Our/my real reason for visiting Galway was to see if we could find a day-tour into Connemara, which our Lonely Planet refers to as a “kaleidoscope of rusty bogs, lonely valleys, and shimmering black lakes.” This beauty was surrounded by grey and red-tinged mountains and stone walls, and liberally dotted with old stone cottages and sheep. As it turns out, there are several options for tours and we decided to go with the Galway Tour Company. Our guide/driver was sweet and funny, and kept the landscape alive through his funny and knowledgeable commentary. I learned how peat bogs were formed, what happened to all the trees in Ireland (they were cut down, which is why people started burning peat), where the fairies went (underground), and a plethora of jokes with which to regale my friends and loved ones.

We stopped at the impressive Kylemore Abbey, the cute village of Cong, and the ruins of an old friary, but for me the best part was just the drive through the interior of Connemara. The beauty of this region cannot be overstated. As the clouds (and there are so many clouds in Ireland) pass overhead, the sun dapples the green and red valleys. The mountains with their grey peaks and empty slopes encircle the landscape and create an effect that feels at once spacious and cozy, timeless and firmly rooted in the passage of the seasons. I highly doubt the farmers who live in these valleys have an easy life, sheep’s wool being an almost zero-profit industry at the moment, but I do envy them the beauty in which they live and work.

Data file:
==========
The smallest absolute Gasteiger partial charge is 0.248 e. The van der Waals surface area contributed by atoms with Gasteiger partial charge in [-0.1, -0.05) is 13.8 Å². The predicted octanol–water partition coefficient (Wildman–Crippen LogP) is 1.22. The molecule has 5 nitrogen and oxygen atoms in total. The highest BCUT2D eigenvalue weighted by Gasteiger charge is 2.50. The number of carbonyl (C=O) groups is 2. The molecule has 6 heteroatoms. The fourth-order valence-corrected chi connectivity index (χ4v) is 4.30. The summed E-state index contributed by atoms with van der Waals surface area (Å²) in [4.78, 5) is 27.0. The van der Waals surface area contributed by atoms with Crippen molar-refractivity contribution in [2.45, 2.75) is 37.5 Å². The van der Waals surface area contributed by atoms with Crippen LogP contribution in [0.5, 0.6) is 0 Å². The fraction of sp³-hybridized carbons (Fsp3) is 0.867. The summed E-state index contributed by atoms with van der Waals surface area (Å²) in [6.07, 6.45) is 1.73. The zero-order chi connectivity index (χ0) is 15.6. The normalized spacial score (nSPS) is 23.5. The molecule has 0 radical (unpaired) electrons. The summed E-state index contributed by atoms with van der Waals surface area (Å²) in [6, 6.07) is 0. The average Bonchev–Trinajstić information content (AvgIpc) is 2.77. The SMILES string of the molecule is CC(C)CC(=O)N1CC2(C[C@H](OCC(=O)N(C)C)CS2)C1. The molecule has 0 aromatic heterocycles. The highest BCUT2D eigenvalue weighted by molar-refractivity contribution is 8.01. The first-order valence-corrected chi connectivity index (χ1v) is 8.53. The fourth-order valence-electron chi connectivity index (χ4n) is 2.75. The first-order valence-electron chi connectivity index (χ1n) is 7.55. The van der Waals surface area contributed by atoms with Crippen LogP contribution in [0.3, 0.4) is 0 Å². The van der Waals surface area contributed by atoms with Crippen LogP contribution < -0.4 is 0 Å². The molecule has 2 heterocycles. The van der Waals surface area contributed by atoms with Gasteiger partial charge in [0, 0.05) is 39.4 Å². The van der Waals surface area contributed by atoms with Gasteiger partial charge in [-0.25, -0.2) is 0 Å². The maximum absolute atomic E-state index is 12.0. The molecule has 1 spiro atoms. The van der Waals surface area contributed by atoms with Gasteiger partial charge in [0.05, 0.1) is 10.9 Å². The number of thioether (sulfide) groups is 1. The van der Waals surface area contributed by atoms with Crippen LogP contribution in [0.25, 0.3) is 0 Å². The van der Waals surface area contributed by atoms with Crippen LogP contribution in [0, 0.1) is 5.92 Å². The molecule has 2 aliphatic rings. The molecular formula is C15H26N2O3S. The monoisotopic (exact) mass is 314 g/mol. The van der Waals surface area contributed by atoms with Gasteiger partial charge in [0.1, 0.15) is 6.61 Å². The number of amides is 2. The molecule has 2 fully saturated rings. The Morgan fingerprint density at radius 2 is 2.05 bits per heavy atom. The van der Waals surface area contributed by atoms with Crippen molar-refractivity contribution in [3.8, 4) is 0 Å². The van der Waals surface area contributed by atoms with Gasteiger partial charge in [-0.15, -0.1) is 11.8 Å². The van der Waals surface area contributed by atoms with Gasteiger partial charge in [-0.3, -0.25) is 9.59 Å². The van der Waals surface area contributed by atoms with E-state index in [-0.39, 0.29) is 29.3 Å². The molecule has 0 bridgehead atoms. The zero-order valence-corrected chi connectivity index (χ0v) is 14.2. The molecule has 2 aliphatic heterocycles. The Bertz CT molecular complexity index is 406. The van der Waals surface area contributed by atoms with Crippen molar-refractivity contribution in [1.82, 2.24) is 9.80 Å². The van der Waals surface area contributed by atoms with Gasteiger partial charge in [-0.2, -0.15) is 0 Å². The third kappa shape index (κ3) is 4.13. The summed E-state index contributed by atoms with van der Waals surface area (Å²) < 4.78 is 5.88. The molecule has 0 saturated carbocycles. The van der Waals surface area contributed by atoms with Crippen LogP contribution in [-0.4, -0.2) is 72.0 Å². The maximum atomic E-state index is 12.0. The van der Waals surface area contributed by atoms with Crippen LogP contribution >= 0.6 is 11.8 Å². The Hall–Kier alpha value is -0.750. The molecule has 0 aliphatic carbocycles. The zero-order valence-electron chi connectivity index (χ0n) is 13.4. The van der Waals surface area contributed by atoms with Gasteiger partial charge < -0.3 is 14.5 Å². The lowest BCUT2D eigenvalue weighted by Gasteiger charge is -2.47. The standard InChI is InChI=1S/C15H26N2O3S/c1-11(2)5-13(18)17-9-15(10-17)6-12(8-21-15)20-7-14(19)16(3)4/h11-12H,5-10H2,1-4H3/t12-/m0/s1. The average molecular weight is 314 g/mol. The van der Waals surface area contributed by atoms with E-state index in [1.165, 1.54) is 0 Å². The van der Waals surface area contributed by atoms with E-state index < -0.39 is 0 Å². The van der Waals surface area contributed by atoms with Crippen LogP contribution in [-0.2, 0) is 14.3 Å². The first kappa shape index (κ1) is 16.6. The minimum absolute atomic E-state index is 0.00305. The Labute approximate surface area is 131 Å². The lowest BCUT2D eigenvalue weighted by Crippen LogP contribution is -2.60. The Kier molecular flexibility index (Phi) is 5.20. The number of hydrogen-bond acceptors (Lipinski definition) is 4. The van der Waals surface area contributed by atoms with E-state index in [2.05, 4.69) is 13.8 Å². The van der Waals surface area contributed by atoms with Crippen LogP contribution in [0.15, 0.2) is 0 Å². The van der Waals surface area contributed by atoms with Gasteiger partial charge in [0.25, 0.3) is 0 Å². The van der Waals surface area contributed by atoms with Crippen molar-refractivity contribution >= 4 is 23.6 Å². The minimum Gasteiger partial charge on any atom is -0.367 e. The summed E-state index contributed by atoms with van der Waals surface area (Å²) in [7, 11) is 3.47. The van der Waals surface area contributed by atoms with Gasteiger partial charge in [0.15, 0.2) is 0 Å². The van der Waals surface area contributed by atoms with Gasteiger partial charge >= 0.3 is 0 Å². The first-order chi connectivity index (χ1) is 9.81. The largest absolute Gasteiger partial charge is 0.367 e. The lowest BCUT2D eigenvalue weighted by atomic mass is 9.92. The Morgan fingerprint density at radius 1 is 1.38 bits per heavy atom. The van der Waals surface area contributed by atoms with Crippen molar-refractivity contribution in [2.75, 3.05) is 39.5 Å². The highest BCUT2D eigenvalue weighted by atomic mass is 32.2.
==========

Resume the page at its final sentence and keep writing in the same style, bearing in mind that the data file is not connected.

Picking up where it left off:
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Sadly, we did not really enjoy dining in Galway (we ended up in an underwhelming and expensive tourist trap the first night and in a pub for basic pub fare the second), but our night at the pub did give us a chance for TC to watch Chelsea beat Burnley in the English Premier League (on the TV, obviously) and for us to listen to some more live music (two fiddles and two mandolins, three or so tables over). It’s so nice to watch people who are really good at what they do in such a casual setting. The musicians seemed quite young this time and I began to become terribly jealous of anyone who can play an instrument well enough to make such satisfying music. Oh well. I’ve got my tin whistle.

My biggest regret about our time in Galway is that we did not give ourselves more time enjoy the area. What we saw was only a small fraction of the amazing scenery and experiences Ireland’s west coast has to offer. We also needed to get from Galway up to Northern Ireland, which meant a lot of our evenings spent planning this leg and an early morning after our second night. Luckily, Northern Ireland had more than enough to offer.